GWEN IFILL: And finally tonight: As the baseball playoffs get under way, one of the game’s legendary figures, Vin Scully, is signing off; 88-year-old Scully called his last Los Angeles Dodgers game on Sunday. That closed an incredible 67-year career that started back when the Dodgers called Brooklyn home.
Jeffrey Brown spent a day at the ballpark with Scully in 2009.
Here’s an excerpt of that profile.
VIN SCULLY, Broadcaster, Los Angeles Dodgers: It’s time for Dodger baseball.
(CHEERING AND APPLAUSE)
JEFFREY BROWN: It’s a voice that generations of Dodger fans have grown up with, savored, loved.
VIN SCULLY: Ground ball to third, backhanded by Blake. He straightens up to throw him out. Easy inning for Randy Wolf.
JEFFREY BROWN: In Los Angeles, but also, incredibly, going all the way back to Brooklyn in the 1950s.
VIN SCULLY: The pitch at the right ankle of Andres Torres. Ball one.
Now, admittedly, there are days where you think, you know, I’d rather sit under a tree and read a book than go to the ballpark.
JEFFREY BROWN: Yes. Everybody has those days, right?
VIN SCULLY: But what’s great is, you come to the park, you do the routine stuff, and then the crowd comes in, and the team takes the field, and the crowd roars. And, all of a sudden, you’re delighted as a kid in a candy store.
JEFFREY BROWN: That’s exactly where you want to be.
VIN SCULLY: Exactly.
JEFFREY BROWN: In an age when the sports broadcast booth is crammed with two or even three announcers, Scully still prefers to work alone.
VIN SCULLY: Sanchez a strike, and the count 0-1.
JEFFREY BROWN: His style, mastery of language, and, yes, longevity have made him a legend in sports circles.
It all began, he says, with lessons in attitude from his mentor, Red Barber, another broadcasting great, who gave Scully his first big break and brought him into the booth in Brooklyn in 1950.
VIN SCULLY: One of my many jobs as the junior partner of the broadcasting firm would be to get the lineups every day.
And let’s say that, one day, I brought up a lineup where Smith was hitting in front of Brown. The next day, I brought a lineup up and Brown was hitting in front of Smith. Red would ask me, why? And the first time he asked me why, I didn’t know.
However, after that, I knew. And that was part of Red: Be there early, be very well-prepared, and then you’re ready to go on the air.
JEFFREY BROWN: Who are you talking to when you’re doing the game? I mean, you’re one of the few who still does it alone for the most part. So who are you talking to?
VIN SCULLY: Well, first of all, I have to make people understand, it’s not an ego thing. It’s not that I just want to be on all by myself.
This goes back to Brooklyn, where Red’s philosophy was simply this: If I want to sell you a car, is it better for me to talk to you about the merits of the car or talk to so-and-so and have you listen to our discussion about the merits of the car? Red always felt that it was better to talk one-on-one.
So what I’m doing, I’m talking to the listener. And I will talk. I will say, oh, by the way, I forgot to tell you, or…
JEFFREY BROWN: I forgot to tell you.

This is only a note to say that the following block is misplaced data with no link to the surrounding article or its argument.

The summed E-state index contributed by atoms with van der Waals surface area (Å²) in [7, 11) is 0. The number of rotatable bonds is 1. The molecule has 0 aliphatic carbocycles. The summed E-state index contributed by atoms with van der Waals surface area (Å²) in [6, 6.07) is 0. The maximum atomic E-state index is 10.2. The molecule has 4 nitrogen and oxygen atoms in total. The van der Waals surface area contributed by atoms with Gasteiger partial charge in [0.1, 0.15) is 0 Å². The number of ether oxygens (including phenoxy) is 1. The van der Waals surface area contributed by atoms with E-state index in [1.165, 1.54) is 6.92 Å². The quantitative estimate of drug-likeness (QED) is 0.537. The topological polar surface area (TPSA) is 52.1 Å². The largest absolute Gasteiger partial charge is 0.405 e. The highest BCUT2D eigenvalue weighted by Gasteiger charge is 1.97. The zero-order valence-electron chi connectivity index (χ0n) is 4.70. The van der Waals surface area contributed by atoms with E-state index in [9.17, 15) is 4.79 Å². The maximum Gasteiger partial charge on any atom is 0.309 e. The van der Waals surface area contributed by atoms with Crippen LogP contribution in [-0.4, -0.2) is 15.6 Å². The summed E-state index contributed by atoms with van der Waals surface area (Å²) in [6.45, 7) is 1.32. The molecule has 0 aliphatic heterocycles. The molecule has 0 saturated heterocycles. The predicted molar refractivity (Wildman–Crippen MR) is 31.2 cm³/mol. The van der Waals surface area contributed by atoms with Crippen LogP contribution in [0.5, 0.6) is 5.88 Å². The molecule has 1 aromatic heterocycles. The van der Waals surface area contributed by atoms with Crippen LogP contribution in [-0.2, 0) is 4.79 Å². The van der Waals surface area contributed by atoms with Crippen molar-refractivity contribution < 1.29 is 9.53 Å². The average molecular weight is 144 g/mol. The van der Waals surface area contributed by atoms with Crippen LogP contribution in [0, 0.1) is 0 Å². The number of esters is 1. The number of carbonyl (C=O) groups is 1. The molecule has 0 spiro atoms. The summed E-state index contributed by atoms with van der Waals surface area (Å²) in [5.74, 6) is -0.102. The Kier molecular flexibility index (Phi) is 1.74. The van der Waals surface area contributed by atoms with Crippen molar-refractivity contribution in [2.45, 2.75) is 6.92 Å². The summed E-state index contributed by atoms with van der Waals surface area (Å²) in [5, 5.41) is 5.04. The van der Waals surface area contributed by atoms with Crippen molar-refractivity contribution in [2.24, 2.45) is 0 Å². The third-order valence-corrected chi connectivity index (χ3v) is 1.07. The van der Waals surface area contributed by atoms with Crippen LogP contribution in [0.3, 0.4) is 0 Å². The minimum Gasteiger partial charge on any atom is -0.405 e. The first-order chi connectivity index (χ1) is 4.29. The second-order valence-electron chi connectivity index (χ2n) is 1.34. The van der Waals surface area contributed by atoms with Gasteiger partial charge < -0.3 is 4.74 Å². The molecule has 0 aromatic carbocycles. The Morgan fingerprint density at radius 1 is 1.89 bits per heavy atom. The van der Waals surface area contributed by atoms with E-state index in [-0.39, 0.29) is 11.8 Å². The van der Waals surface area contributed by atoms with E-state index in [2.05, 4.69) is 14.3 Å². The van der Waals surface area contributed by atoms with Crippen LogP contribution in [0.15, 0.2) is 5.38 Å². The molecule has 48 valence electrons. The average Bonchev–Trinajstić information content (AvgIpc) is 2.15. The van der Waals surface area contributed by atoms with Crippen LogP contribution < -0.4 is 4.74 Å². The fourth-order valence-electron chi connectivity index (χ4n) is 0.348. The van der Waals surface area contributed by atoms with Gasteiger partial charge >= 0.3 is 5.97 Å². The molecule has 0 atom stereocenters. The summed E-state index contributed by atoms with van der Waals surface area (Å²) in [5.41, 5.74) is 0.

VIN SCULLY: Exactly, talking — because I don’t want the microphone to be in the way. I want them to know I’m sitting next to them in the ballpark talking.
Yankee Stadium shivering in its concrete foundation right now.
JEFFREY BROWN: He called the only perfect game pitched in a World Series, Don Larsen’s gem for the Yankees against the Brooklyn Dodgers in 1956.
VIN SCULLY: Got him! The greatest game ever pitched in baseball history by Don Larsen!
JEFFREY BROWN: Nine years later, Scully was there for Sandy Koufax’s perfect game.
VIN SCULLY: Sandy into his windup. Here’s the pitch. Swung on and missed! ha perfect game!
High fly ball into right field, she is gone! In a year that has been so improbable, the impossible has happened.
JEFFREY BROWN: And then there was the famous 1988 World Series walk-off home run by a hobbled Kirk Gibson. That crowd noise and the silence from the broadcast booth is another Scully trademark.
VIN SCULLY: When I was very small, maybe 8 years old, we had a big radio that stood on four legs, and it had a crosspiece underneath it.
And I used to take a pillow and crawl under the radio. And I would listen to a game that meant nothing to a kid growing up in New York. I mean, it might be Tennessee-Alabama. But when someone scored a touchdown and the crowd roared, that crowd noise would come out of the speaker like water out of a showerhead, and it would just cover me with goose bumps.
And I used to think, oh, I would like to be there to feel that roar of the crowd.
And it’s never left me to this day, so that, when something happens, I love it to shut up and hear the crowd.
JEFFREY BROWN: But you’re still enjoying what you’re doing?
VIN SCULLY: I love it. And you know how I know I love it? Because, when there’s a great play on the field and the crowd roars, I still get goose bumps. I’m just like that little kid under the radio.
Bases loaded, sixth inning, one out. And a drive to left field down the line. It is gone, a grand slam home run!
GWEN IFILL: Those goose bumps were back in 2009.
Scully, who was a childhood fan of the San Francisco Giants, said the greatest ballplayer of his lifetime was Willie Mays. So, on Sunday, Mays joined him in the booth for his final game between the Dodgers and their rivals, the Giants.
After the game, he said farewell to his fans.
VIN SCULLY: You and I have been friends for a long time, but I know in my heart that I have always needed you more than you have ever needed me.
And I will miss our time together more than I can say. But you know what? There will be a new day and eventually a new year. And when the upcoming winter gives way to spring, oh, rest assured, once again, it will be time for Dodger baseball.
So, this is Vin Scully, wishing you a very pleasant good afternoon, wherever you may be.
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